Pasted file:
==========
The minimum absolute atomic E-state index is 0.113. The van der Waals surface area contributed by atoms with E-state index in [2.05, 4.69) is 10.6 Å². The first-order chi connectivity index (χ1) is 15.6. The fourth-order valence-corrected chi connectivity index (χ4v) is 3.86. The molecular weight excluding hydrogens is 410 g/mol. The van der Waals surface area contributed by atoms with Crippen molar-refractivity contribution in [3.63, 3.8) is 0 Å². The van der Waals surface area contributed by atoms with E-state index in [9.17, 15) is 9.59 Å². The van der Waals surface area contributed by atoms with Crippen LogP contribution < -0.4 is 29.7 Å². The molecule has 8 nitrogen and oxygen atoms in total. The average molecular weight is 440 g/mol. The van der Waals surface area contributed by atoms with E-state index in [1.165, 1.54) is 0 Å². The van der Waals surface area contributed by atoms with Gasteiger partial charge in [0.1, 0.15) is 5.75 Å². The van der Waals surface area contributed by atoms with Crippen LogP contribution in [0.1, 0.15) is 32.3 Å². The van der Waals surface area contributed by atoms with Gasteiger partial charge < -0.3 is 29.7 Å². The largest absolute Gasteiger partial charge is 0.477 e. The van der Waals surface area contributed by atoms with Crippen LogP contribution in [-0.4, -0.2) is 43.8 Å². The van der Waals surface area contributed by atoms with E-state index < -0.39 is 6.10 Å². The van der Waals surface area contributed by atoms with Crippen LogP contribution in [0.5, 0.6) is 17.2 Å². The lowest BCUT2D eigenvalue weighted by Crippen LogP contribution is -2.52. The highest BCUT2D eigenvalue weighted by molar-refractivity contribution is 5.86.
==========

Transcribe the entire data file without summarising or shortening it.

The minimum absolute atomic E-state index is 0.113. The van der Waals surface area contributed by atoms with E-state index in [2.05, 4.69) is 10.6 Å². The first-order chi connectivity index (χ1) is 15.6. The fourth-order valence-corrected chi connectivity index (χ4v) is 3.86. The molecular weight excluding hydrogens is 410 g/mol. The van der Waals surface area contributed by atoms with Crippen molar-refractivity contribution in [3.63, 3.8) is 0 Å². The van der Waals surface area contributed by atoms with E-state index in [9.17, 15) is 9.59 Å². The van der Waals surface area contributed by atoms with Crippen LogP contribution < -0.4 is 29.7 Å². The molecule has 8 nitrogen and oxygen atoms in total. The average molecular weight is 440 g/mol. The van der Waals surface area contributed by atoms with E-state index in [1.165, 1.54) is 0 Å². The van der Waals surface area contributed by atoms with Gasteiger partial charge in [0.1, 0.15) is 5.75 Å². The van der Waals surface area contributed by atoms with Crippen LogP contribution in [0.1, 0.15) is 32.3 Å². The van der Waals surface area contributed by atoms with Gasteiger partial charge < -0.3 is 29.7 Å². The largest absolute Gasteiger partial charge is 0.477 e. The van der Waals surface area contributed by atoms with Crippen LogP contribution in [-0.4, -0.2) is 43.8 Å². The van der Waals surface area contributed by atoms with E-state index < -0.39 is 6.10 Å². The van der Waals surface area contributed by atoms with Crippen LogP contribution in [0.5, 0.6) is 17.2 Å². The lowest BCUT2D eigenvalue weighted by Crippen LogP contribution is -2.52. The highest BCUT2D eigenvalue weighted by molar-refractivity contribution is 5.86.